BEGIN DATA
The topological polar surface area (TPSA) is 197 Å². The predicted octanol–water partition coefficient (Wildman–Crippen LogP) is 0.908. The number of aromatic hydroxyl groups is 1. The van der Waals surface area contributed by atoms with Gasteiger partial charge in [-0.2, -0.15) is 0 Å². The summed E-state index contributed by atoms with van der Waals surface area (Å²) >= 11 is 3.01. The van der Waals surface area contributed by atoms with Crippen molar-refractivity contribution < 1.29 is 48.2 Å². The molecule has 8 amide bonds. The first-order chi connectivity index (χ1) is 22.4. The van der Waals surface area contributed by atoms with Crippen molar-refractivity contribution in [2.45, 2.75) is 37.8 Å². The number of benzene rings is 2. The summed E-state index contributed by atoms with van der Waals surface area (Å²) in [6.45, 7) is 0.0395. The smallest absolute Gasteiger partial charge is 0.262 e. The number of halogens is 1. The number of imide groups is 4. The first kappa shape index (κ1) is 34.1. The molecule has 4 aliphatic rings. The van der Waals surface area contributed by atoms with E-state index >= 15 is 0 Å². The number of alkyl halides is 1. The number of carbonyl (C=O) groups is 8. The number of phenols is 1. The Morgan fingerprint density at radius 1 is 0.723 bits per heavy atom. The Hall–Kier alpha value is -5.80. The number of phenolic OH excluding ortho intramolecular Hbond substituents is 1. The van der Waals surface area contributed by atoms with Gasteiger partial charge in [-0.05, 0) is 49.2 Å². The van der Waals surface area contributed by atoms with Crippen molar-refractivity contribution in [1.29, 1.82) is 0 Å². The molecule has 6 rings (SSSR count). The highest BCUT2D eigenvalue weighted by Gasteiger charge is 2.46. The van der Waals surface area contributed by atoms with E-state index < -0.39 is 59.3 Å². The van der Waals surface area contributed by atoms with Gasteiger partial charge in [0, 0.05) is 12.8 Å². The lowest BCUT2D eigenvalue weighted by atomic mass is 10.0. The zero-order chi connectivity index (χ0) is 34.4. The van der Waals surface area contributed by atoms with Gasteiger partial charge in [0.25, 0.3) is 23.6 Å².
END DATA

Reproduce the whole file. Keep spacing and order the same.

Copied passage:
The topological polar surface area (TPSA) is 197 Å². The predicted octanol–water partition coefficient (Wildman–Crippen LogP) is 0.908. The number of aromatic hydroxyl groups is 1. The van der Waals surface area contributed by atoms with Gasteiger partial charge in [-0.2, -0.15) is 0 Å². The summed E-state index contributed by atoms with van der Waals surface area (Å²) >= 11 is 3.01. The van der Waals surface area contributed by atoms with Crippen molar-refractivity contribution < 1.29 is 48.2 Å². The molecule has 8 amide bonds. The first-order chi connectivity index (χ1) is 22.4. The van der Waals surface area contributed by atoms with Crippen molar-refractivity contribution in [2.45, 2.75) is 37.8 Å². The number of benzene rings is 2. The summed E-state index contributed by atoms with van der Waals surface area (Å²) in [6.45, 7) is 0.0395. The smallest absolute Gasteiger partial charge is 0.262 e. The number of halogens is 1. The number of imide groups is 4. The first kappa shape index (κ1) is 34.1. The molecule has 4 aliphatic rings. The van der Waals surface area contributed by atoms with E-state index >= 15 is 0 Å². The number of alkyl halides is 1. The number of carbonyl (C=O) groups is 8. The number of phenols is 1. The Morgan fingerprint density at radius 1 is 0.723 bits per heavy atom. The Hall–Kier alpha value is -5.80. The number of phenolic OH excluding ortho intramolecular Hbond substituents is 1. The van der Waals surface area contributed by atoms with Gasteiger partial charge in [-0.05, 0) is 49.2 Å². The van der Waals surface area contributed by atoms with Crippen molar-refractivity contribution in [1.29, 1.82) is 0 Å². The molecule has 6 rings (SSSR count). The highest BCUT2D eigenvalue weighted by Gasteiger charge is 2.46. The van der Waals surface area contributed by atoms with E-state index < -0.39 is 59.3 Å². The van der Waals surface area contributed by atoms with Gasteiger partial charge in [0, 0.05) is 12.8 Å². The lowest BCUT2D eigenvalue weighted by atomic mass is 10.0. The zero-order chi connectivity index (χ0) is 34.4. The van der Waals surface area contributed by atoms with Gasteiger partial charge in [0.25, 0.3) is 23.6 Å².